See those two funny shaped eggs on the right?  YEP! They are farm fresh and delicious!!!  Someday when I live in the country, I will have my own chickens.  I plan on having The Hunni build me a chicken coop that looks like a mini church–steeple and all.  Inside the coop, I will have old-fashioned pews in rows, with little boxes at each seat for the mama hens to lay their eggs.  Then I will name all the chickens after people in the little Meeting Hall where I grew up.  All my great-aunts with their feathered hats, all of my cousins, and I might even name the rooster.

(You may have to disable your pop-up blocker in order to see this Youtube video of ladies in hats and chickens.)

(For the record, I probably love all the folks from that white clap-board Meeting Hall more than anyone in the world.  And because I love them so much, it is okay to joke with them.  I have nothing but wonderful memories and treasure each and every one.)

Here comes that questionable ingredient–baby food.  If you want to stew some prunes for this recipe, go ahead.  We will be eating the muffins when you have finally finished stewing the prunes.  But if you like to stew prunes, if it means that you don’t have to fold laundry, if it means that you don’t have to sit down and try and organzie your desk so that you can pay the bills, please don’t let me stop  you.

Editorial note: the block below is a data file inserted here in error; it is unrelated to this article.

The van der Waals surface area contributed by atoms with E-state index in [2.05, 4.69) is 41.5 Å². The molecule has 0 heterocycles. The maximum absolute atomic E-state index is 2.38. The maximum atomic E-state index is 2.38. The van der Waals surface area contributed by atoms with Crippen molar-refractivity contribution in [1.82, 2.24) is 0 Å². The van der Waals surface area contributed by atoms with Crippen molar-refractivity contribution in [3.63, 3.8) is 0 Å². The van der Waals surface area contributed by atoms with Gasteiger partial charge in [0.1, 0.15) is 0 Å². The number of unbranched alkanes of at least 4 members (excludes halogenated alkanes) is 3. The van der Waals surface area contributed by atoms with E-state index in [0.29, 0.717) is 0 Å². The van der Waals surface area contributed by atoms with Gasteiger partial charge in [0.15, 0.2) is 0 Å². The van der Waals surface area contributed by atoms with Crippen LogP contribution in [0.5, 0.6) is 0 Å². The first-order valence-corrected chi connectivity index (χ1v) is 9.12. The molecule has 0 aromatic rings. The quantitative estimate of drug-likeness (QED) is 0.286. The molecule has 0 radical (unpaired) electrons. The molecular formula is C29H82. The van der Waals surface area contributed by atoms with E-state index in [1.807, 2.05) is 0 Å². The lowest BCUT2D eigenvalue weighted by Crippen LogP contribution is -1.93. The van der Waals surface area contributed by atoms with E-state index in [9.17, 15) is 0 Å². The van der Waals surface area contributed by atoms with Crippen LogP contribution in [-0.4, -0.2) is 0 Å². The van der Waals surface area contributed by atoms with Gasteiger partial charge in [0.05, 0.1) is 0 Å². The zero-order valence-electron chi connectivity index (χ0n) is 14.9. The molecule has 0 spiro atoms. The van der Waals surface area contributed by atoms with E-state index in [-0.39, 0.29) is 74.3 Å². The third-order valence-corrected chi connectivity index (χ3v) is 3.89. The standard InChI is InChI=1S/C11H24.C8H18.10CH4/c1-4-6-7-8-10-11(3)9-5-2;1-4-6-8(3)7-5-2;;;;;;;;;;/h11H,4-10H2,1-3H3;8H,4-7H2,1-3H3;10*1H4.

Each one of those little Stage 1 size of containers is about 1/4 cup.  We need one cup of prunes, so dump in all four containers into a bowl. 

Add the melted butter and stir.

I do a “pinch test” on the Grape-Nuts to see if they are soft enough.  Usually, by the time I get to this step in the recipe I have had more than three interruptions.  Your life may not be as crazy and unorganized as mine, so your Grape-Nuts may need to soak a bit longer.

Add the dry mixture to the prune/buttermilk/butter mixture and stir.

As you stir the mixtures together, you will see the baking soda and buttermilk begin to react immediately.  If you think the muffins are a bit dry, add a little more buttermilk/sour milk.  Muffins are a “Quick Bread” and will get tough if they are over-stirred, so just combine the ingredients and then leave them alone.

Spoon your muffin mixture into your muffin pans.  I did a test on this last recipe and used regular old Pam on one muffin tray and paper muffin cups on the other tray.  I think I prefered the Pam muffins.  Of course, I LOVE PAM!!!

After baking at the usual 350 degrees for about 20 minutes, you can pull the muffins out of the oven and enjoy one right away.  I wanted you to see the texture–the Grape Nuts aren’t crunchy, they just add some heartiness to the texture–nothing your dentures can’t handle.

These Health Nut Breakfast Fiber Muffins are so healthy, that I just had to rebel.  I made a hot icing to drizzle over the top.  It is almost like Pioneer Woman’s Buttermilk Icing for her Iny’s Prune cake–except that I used molasses.

Icing 1/4 cup molasses, 1/2 cup wonderfully-refined-tastes-devine sugar, 1/2 cup buttermilk, 4 T. butter, 1/2 t. baking soda, and 1 t. vanilla extract.  Dump everything into a pot and bring to a boil.  Boil until the caramel is sticky, but still pourable (about 5ish minutes).